I’ve seen this question a few times on sites like Hacker News and Reddit, and I thought I’d offer my own personal take on it.
From my perspective, it comes down to five main things:
Stronger web specifications
Focus on vertical slices
Deferring on performance work
Having an experienced leader
We’ve come a long way from the wishy-washy days of HTML4 and CSS2.1.
The ECMAScript, HTML, and CSS specifications today are (for the most part) stellar technical documents whose algorithms can be implemented with considerably less effort and guesswork than in the past.
The architecture of Ladybird tries really hard to match the architecture described in the various web specifications. This makes it significantly easier for new developers to get oriented, as they only have to learn one architecture instead of two.
There are still gaps though, and some features are less specified than others. Thankfully there’s an active community of editors at the W3C working on improvements. A fair amount of the work we do on Ladybird involves adapting our codebase to updates made by these spec editors.
We try to do our part in improving the specs as well: the Ladybird developers often report spec bugs, and sometimes make PRs to improve specs directly. Not to mention that implementing a spec in a novel browser engine provides great validation that the spec is actually complete.
While the specs today are indeed better than ever before, it’s still the case that many features span multiple specs, often with subtle interactions between subsystems that must be understood by an implementer.
If you tried to build a browser one spec at a time, or even one feature at a time, you’d most likely run out of steam and lose interest altogether.
So instead of that, we tend to focus on building “vertical slices” of functionality. This means setting practical, cross-cutting goals, such as “let’s get twitter.com/awesomekling to load”, “let’s get login working on discord.com”, and other similar objectives.
Working on a vertical slice helps maintain momentum and it’s highly motivating to see tangible improvement on real live websites as they progress.
This approach is in part possible because the web itself is designed around graceful degradation, meaning that browsers can render web content while only supporting some of the features used by the site.
You might think this approach would produce a small collection of “compatible websites” and a vast desert of non-working things, but what really happens is that the rising tide lifts all boats, and as we focus on improving one website, thousands of other sites improve as well!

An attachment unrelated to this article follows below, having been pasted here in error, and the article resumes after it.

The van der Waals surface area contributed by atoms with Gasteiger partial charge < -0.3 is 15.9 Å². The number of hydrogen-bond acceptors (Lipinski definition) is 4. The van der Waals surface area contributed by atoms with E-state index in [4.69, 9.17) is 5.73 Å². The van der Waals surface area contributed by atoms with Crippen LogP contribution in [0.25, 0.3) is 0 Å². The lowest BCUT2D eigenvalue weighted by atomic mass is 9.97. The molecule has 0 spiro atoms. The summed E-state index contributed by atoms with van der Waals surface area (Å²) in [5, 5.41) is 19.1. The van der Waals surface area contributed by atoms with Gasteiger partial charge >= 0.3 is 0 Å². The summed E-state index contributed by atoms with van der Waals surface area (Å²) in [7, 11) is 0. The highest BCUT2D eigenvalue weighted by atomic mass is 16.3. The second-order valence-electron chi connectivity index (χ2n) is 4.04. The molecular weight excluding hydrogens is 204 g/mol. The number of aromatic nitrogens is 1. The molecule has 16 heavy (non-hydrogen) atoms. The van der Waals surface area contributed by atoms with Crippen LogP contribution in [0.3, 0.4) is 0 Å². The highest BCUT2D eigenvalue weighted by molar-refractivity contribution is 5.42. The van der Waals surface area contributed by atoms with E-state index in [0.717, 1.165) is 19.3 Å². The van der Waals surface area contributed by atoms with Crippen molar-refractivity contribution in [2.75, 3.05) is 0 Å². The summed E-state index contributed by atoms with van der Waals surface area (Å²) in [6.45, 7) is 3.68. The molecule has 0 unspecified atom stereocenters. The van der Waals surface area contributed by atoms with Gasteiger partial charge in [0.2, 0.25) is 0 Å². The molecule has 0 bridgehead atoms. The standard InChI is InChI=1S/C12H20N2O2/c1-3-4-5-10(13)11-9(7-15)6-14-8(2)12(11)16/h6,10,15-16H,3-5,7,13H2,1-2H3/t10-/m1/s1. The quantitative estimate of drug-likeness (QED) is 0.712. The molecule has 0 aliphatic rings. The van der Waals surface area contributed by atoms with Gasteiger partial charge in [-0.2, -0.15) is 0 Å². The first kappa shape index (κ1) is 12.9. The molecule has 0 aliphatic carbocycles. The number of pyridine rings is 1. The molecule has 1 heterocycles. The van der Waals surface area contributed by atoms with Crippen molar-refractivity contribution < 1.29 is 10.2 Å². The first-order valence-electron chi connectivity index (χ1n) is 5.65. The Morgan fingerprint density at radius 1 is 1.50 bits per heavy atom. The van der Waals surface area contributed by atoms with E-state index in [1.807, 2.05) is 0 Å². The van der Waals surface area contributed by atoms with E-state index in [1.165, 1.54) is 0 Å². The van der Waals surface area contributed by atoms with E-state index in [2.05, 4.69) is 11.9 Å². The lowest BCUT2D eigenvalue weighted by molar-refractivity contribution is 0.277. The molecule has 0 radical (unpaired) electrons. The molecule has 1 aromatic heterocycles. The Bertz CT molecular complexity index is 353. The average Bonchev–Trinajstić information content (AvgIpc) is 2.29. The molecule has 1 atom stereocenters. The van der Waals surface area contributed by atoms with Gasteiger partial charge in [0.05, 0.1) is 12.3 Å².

We’re currently not putting much effort into optimizing Ladybird for performance. Instead, our primary focus is on addressing issues related to correctness and compatibility. This approach helps us stay focused on making sure the browser works as intended before diving into optimizations.
We do make exceptions for things that are unbearably slow. We don’t want working on the browser to be unpleasant, after all. In such cases, we’ll invest time in addressing the most significant performance bottlenecks to maintain a tolerable development experience.
But we’re not tracking benchmark scores and things like that at this stage. That day will come though, once we’ve achieved a solid foundation in terms of correctness and compatibility!
In the time we’ve spent together working on this, a strong team culture has formed. The culture is highly optimistic and everyone has a “can do” attitude.
Although the team is distributed around the world, we all meet on Discord to chat and spur each other on. People frequently collaborate and pitch in on each other’s projects.
Everyone who works on Ladybird is encouraged to explore their own personal interests within the project. Most folks on the team had never looked at browser code before joining us, and they’re quickly becoming world-class browser developers.
Also, since Ladybird is an offshoot from the SerenityOS project, it shares the same culture of accountability and self-reliance. We avoid 3rd party dependencies and build everything ourselves. In part because it’s fun, but also because it creates total accountability for what goes into our software.
An experienced leader can make a significant difference in a project like this. I’ve had the opportunity to work on production browsers for many years (at Apple and Nokia), which has given me a strong understanding of how browsers are put together.
While other people may look at the huge stack of technologies and specifications that need to be combined to make a browser and feel overwhelmed, I’ve got a clear picture of how to put them together and make it work. We save a lot of time here by not worrying about whether it’s possible and just getting straight to the work instead!
In more practical terms, what I really end up working on is often between the seams — parts of the browser that are less rigidly specified (e.g layout & rendering). Those parts can be much harder for less experienced browser developers to engage with.
Although I don’t believe our exact way of working is directly transferable to other software projects (unless they are also browsers), with a small team of smart, focused individuals and a knowledgeable leader to guide them, you can build any software you want.